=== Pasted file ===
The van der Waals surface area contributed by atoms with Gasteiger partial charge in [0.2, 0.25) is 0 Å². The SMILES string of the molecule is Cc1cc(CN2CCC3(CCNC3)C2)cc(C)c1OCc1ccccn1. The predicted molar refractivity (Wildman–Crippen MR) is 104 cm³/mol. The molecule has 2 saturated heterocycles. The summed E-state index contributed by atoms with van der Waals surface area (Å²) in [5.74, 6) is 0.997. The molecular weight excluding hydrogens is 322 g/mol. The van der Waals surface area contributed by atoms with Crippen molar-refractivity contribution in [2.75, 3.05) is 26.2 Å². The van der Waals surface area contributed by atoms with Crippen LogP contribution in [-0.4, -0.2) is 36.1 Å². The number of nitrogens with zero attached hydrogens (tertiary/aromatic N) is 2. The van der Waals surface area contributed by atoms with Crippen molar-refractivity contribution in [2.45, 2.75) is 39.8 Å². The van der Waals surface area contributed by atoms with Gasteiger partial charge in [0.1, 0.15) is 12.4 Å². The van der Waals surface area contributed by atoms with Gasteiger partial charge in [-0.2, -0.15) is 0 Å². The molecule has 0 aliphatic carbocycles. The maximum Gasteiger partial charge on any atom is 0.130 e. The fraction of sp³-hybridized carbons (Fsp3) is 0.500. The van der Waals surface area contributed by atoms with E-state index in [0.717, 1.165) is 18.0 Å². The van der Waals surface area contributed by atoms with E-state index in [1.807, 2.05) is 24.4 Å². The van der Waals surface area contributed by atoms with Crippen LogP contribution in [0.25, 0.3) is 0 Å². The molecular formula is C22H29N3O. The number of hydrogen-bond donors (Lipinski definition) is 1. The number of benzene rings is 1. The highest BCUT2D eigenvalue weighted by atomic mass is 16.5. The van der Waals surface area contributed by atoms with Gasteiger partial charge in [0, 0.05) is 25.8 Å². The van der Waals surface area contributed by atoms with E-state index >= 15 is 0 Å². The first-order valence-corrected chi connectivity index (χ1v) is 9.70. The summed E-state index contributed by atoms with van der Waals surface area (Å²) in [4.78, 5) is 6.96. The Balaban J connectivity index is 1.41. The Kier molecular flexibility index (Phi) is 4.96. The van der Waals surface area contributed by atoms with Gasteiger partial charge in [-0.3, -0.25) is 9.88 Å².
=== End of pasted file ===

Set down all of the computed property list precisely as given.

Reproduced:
The van der Waals surface area contributed by atoms with Gasteiger partial charge in [0.2, 0.25) is 0 Å². The SMILES string of the molecule is Cc1cc(CN2CCC3(CCNC3)C2)cc(C)c1OCc1ccccn1. The predicted molar refractivity (Wildman–Crippen MR) is 104 cm³/mol. The molecule has 2 saturated heterocycles. The summed E-state index contributed by atoms with van der Waals surface area (Å²) in [5.74, 6) is 0.997. The molecular weight excluding hydrogens is 322 g/mol. The van der Waals surface area contributed by atoms with Crippen molar-refractivity contribution in [2.75, 3.05) is 26.2 Å². The van der Waals surface area contributed by atoms with Crippen LogP contribution in [-0.4, -0.2) is 36.1 Å². The number of nitrogens with zero attached hydrogens (tertiary/aromatic N) is 2. The van der Waals surface area contributed by atoms with Crippen molar-refractivity contribution in [2.45, 2.75) is 39.8 Å². The van der Waals surface area contributed by atoms with Gasteiger partial charge in [0.1, 0.15) is 12.4 Å². The van der Waals surface area contributed by atoms with Gasteiger partial charge in [-0.2, -0.15) is 0 Å². The molecule has 0 aliphatic carbocycles. The maximum Gasteiger partial charge on any atom is 0.130 e. The fraction of sp³-hybridized carbons (Fsp3) is 0.500. The van der Waals surface area contributed by atoms with E-state index in [0.717, 1.165) is 18.0 Å². The van der Waals surface area contributed by atoms with E-state index in [1.807, 2.05) is 24.4 Å². The van der Waals surface area contributed by atoms with Crippen LogP contribution in [0.25, 0.3) is 0 Å². The molecular formula is C22H29N3O. The number of hydrogen-bond donors (Lipinski definition) is 1. The number of benzene rings is 1. The highest BCUT2D eigenvalue weighted by atomic mass is 16.5. The van der Waals surface area contributed by atoms with Gasteiger partial charge in [0, 0.05) is 25.8 Å². The van der Waals surface area contributed by atoms with E-state index >= 15 is 0 Å². The first-order valence-corrected chi connectivity index (χ1v) is 9.70. The summed E-state index contributed by atoms with van der Waals surface area (Å²) in [4.78, 5) is 6.96. The Balaban J connectivity index is 1.41. The Kier molecular flexibility index (Phi) is 4.96. The van der Waals surface area contributed by atoms with Gasteiger partial charge in [-0.3, -0.25) is 9.88 Å².